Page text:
Google Maps Pac-man

For a limited time only: Play pac-man on your local streets:

Go to Google Maps, find yourself an area with lots of roads (Cape Town CBD will do nicely), and look for the big Pac-Man icon on the bottom left:


At which point you zoom in to street level and Strand Street et al become your feeding grounds:


Control Pac-man with the cursor keys, eat the blobs and look out for the ghosts. What? Oh. Sorry. I didn’t know you’d played it before.

Apparently this is an April Fool’s ‘Eater Egg’ from Google, so it won’t be around forever. So go play now.
(Hint: use dual carriageways to avoid being eaten)

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Near-miss probe begins

Remember the Three German Warships Off Struisbaai? The Three German Warships that weren’t really doing anything very sinister? That was, until they tried to blow up a fishing boat with 10 people on board later that evening.

These things happen.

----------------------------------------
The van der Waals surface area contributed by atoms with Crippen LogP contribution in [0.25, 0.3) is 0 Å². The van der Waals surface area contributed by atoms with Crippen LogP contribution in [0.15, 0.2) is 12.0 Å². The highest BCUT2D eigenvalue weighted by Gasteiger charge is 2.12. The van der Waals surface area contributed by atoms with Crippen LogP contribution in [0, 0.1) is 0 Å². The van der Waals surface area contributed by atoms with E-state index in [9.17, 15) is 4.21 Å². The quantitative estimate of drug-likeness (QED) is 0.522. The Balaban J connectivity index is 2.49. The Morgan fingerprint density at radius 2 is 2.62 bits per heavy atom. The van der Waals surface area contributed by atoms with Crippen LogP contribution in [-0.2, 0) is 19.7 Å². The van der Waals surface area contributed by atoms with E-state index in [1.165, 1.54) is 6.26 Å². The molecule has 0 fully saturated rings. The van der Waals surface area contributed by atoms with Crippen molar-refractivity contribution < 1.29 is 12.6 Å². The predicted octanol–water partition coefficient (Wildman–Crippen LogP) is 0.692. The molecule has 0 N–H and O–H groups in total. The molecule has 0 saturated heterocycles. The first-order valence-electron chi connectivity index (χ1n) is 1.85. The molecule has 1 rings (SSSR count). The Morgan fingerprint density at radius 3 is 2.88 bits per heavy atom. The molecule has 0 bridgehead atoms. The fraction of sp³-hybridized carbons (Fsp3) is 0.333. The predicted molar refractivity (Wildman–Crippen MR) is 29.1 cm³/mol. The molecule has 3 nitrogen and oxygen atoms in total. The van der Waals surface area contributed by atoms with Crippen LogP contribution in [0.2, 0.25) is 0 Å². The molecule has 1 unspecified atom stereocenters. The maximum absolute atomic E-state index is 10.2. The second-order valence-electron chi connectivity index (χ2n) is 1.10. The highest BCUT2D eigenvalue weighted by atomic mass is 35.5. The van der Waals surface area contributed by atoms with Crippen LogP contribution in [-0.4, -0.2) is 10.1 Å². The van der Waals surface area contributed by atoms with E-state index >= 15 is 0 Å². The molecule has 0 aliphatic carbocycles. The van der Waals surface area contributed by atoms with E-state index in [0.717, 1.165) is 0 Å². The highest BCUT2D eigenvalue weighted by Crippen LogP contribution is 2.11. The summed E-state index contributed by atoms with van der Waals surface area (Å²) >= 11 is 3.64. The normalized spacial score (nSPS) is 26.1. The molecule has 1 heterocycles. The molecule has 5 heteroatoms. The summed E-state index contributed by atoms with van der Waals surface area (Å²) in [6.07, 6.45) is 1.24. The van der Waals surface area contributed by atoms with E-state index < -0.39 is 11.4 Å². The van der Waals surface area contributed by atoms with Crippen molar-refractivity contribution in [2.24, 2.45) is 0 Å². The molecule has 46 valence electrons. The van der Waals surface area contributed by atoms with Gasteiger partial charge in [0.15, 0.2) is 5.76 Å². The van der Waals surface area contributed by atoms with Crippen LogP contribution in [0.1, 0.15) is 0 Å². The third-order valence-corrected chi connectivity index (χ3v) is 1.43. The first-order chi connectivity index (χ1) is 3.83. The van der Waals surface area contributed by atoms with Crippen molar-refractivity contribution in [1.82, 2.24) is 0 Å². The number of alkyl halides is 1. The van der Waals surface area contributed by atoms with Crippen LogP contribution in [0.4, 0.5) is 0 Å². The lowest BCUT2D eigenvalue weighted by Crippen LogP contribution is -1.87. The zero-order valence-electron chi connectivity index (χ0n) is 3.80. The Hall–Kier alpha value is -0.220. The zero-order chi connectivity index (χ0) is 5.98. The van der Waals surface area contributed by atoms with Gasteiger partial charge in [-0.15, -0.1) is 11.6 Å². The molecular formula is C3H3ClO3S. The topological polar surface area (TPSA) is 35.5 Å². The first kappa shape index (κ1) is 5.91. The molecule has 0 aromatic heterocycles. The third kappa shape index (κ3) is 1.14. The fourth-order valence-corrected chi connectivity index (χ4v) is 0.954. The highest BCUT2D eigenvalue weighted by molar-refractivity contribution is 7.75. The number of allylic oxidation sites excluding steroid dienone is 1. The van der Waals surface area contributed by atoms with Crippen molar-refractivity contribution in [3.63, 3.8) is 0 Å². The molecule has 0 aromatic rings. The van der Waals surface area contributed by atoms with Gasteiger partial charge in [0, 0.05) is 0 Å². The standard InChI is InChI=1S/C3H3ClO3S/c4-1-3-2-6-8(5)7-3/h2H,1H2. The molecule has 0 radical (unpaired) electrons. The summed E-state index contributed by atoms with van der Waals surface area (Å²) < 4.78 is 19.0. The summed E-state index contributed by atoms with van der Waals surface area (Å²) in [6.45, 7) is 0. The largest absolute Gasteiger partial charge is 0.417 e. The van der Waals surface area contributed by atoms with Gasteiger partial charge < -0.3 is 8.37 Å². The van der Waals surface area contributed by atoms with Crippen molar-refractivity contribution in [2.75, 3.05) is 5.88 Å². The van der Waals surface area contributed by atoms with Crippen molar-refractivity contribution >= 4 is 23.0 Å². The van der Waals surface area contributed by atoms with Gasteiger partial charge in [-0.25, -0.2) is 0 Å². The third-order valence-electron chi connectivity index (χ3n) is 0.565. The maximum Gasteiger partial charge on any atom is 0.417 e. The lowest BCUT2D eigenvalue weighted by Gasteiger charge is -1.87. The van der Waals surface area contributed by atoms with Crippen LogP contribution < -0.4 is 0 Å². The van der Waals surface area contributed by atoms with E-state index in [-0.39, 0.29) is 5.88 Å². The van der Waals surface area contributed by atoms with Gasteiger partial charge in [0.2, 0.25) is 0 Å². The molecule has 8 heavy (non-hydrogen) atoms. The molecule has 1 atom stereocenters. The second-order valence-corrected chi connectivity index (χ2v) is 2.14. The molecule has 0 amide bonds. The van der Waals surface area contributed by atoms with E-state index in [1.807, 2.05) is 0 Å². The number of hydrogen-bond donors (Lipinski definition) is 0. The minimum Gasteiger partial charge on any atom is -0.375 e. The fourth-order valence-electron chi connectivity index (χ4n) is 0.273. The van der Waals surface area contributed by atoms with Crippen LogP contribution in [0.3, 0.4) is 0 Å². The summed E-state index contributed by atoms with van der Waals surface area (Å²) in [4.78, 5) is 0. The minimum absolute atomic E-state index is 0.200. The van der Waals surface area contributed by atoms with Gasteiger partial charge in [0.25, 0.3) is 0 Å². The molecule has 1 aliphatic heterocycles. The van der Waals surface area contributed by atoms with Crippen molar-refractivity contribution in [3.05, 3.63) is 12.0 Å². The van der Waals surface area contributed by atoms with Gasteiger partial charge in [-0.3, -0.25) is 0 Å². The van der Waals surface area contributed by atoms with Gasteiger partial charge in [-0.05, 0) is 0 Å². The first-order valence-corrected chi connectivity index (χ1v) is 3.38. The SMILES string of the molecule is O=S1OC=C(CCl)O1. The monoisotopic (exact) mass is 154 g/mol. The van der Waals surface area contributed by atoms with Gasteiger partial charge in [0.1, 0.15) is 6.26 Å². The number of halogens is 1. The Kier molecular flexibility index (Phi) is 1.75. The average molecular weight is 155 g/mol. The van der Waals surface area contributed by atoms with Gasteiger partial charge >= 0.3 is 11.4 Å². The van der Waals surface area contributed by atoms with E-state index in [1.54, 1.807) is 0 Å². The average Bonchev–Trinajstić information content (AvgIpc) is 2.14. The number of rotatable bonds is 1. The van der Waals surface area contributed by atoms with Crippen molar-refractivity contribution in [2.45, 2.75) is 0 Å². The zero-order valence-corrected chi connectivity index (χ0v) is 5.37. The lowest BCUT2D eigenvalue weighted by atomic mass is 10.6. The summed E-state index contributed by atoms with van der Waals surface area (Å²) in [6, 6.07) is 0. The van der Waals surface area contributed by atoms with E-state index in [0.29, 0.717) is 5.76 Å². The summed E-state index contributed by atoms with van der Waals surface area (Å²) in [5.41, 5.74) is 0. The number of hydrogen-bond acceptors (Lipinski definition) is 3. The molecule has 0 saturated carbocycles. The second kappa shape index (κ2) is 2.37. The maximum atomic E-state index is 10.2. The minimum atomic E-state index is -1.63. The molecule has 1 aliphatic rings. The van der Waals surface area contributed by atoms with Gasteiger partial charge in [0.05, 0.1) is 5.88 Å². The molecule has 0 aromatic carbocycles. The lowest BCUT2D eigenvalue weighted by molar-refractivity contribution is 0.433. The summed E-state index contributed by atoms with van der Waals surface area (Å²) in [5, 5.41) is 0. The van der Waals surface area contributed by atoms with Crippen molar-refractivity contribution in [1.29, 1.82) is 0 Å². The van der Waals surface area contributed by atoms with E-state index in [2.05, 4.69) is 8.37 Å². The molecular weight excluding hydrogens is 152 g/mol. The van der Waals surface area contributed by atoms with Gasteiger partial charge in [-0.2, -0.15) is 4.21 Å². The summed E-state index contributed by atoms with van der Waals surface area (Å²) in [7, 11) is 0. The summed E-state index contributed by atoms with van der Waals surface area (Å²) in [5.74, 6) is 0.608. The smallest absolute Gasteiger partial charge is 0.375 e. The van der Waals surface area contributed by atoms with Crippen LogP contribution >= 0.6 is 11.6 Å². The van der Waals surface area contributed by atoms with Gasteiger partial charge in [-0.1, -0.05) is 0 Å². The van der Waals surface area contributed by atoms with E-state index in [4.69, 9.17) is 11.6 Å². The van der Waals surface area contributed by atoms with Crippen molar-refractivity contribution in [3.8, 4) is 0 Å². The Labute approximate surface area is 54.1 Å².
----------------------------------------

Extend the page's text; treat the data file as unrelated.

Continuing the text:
Captain Jaco Theunissen, spokesman for the SA Navy’s joint operations division, said on Saturday: “The South African National Defence Force acknowledges that the unfortunate incident that was reported on in the Cape Times on Friday, March 27 did take place.”

The navy has said warnings about naval exercises are sent out as navigation warnings on radio and to all fishing clubs and harbours. Day has said he got no warning.

To be fair to the Three German Warships, it’s actually unclear whether it was one of them or their SA Navy counterparts which fired the shots.

Fishing boat skipper, Anthony Day (perhaps understandably), isn’t happy though:

“…no one from the navy has contacted me. It is very disturbing that you can nearly take someone’s life away and you don’t even contact them.
I understand they don’t want legal implications, but if I shot at someone in the street, I would be locked up, and here nothing happens.”

Fair point, but if you fired a dual-purpose 62-caliber, 76-millimeter gun manufactured by OTO Melara at someone in the street, there would be other questions to be asked as well, like “Where on earth did you get that massive gun from?” and “Wasn’t there a house at the end of this road – you know – where that heap of smouldering rubble is now?”

And then, yes, you’d be locked up.